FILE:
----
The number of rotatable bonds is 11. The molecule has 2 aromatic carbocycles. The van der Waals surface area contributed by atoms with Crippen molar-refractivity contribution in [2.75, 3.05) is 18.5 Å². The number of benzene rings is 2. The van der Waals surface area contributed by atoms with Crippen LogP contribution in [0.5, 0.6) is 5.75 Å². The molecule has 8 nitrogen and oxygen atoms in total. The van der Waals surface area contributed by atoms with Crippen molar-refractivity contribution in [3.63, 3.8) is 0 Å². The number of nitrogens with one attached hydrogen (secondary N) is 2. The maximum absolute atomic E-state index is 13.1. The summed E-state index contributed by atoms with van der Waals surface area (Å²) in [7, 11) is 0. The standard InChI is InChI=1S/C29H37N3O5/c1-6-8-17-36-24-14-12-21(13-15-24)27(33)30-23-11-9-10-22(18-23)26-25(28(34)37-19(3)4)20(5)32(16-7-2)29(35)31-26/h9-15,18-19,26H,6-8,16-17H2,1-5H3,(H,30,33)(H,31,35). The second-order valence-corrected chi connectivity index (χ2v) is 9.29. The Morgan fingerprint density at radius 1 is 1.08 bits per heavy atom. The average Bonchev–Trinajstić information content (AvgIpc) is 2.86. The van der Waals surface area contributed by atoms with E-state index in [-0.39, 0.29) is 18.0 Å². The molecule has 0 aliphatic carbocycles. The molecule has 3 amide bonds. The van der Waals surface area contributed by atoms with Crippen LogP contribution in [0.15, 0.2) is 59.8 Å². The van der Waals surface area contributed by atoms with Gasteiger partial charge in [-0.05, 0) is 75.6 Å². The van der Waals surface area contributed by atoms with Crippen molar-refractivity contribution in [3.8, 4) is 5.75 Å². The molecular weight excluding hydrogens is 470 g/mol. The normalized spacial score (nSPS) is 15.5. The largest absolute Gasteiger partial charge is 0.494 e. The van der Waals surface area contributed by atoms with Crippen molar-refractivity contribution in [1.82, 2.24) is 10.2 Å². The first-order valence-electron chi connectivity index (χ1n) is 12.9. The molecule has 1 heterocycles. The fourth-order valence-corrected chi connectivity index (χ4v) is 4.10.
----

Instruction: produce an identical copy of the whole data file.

The number of rotatable bonds is 11. The molecule has 2 aromatic carbocycles. The van der Waals surface area contributed by atoms with Crippen molar-refractivity contribution in [2.75, 3.05) is 18.5 Å². The number of benzene rings is 2. The van der Waals surface area contributed by atoms with Crippen LogP contribution in [0.5, 0.6) is 5.75 Å². The molecule has 8 nitrogen and oxygen atoms in total. The van der Waals surface area contributed by atoms with Crippen molar-refractivity contribution in [3.63, 3.8) is 0 Å². The number of nitrogens with one attached hydrogen (secondary N) is 2. The maximum absolute atomic E-state index is 13.1. The summed E-state index contributed by atoms with van der Waals surface area (Å²) in [7, 11) is 0. The standard InChI is InChI=1S/C29H37N3O5/c1-6-8-17-36-24-14-12-21(13-15-24)27(33)30-23-11-9-10-22(18-23)26-25(28(34)37-19(3)4)20(5)32(16-7-2)29(35)31-26/h9-15,18-19,26H,6-8,16-17H2,1-5H3,(H,30,33)(H,31,35). The second-order valence-corrected chi connectivity index (χ2v) is 9.29. The Morgan fingerprint density at radius 1 is 1.08 bits per heavy atom. The average Bonchev–Trinajstić information content (AvgIpc) is 2.86. The van der Waals surface area contributed by atoms with E-state index in [-0.39, 0.29) is 18.0 Å². The molecule has 0 aliphatic carbocycles. The molecule has 3 amide bonds. The van der Waals surface area contributed by atoms with Crippen LogP contribution in [0.15, 0.2) is 59.8 Å². The van der Waals surface area contributed by atoms with Gasteiger partial charge in [-0.05, 0) is 75.6 Å². The van der Waals surface area contributed by atoms with Crippen molar-refractivity contribution in [3.8, 4) is 5.75 Å². The molecular weight excluding hydrogens is 470 g/mol. The normalized spacial score (nSPS) is 15.5. The largest absolute Gasteiger partial charge is 0.494 e. The van der Waals surface area contributed by atoms with Crippen molar-refractivity contribution in [1.82, 2.24) is 10.2 Å². The first-order valence-electron chi connectivity index (χ1n) is 12.9. The molecule has 1 heterocycles. The fourth-order valence-corrected chi connectivity index (χ4v) is 4.10.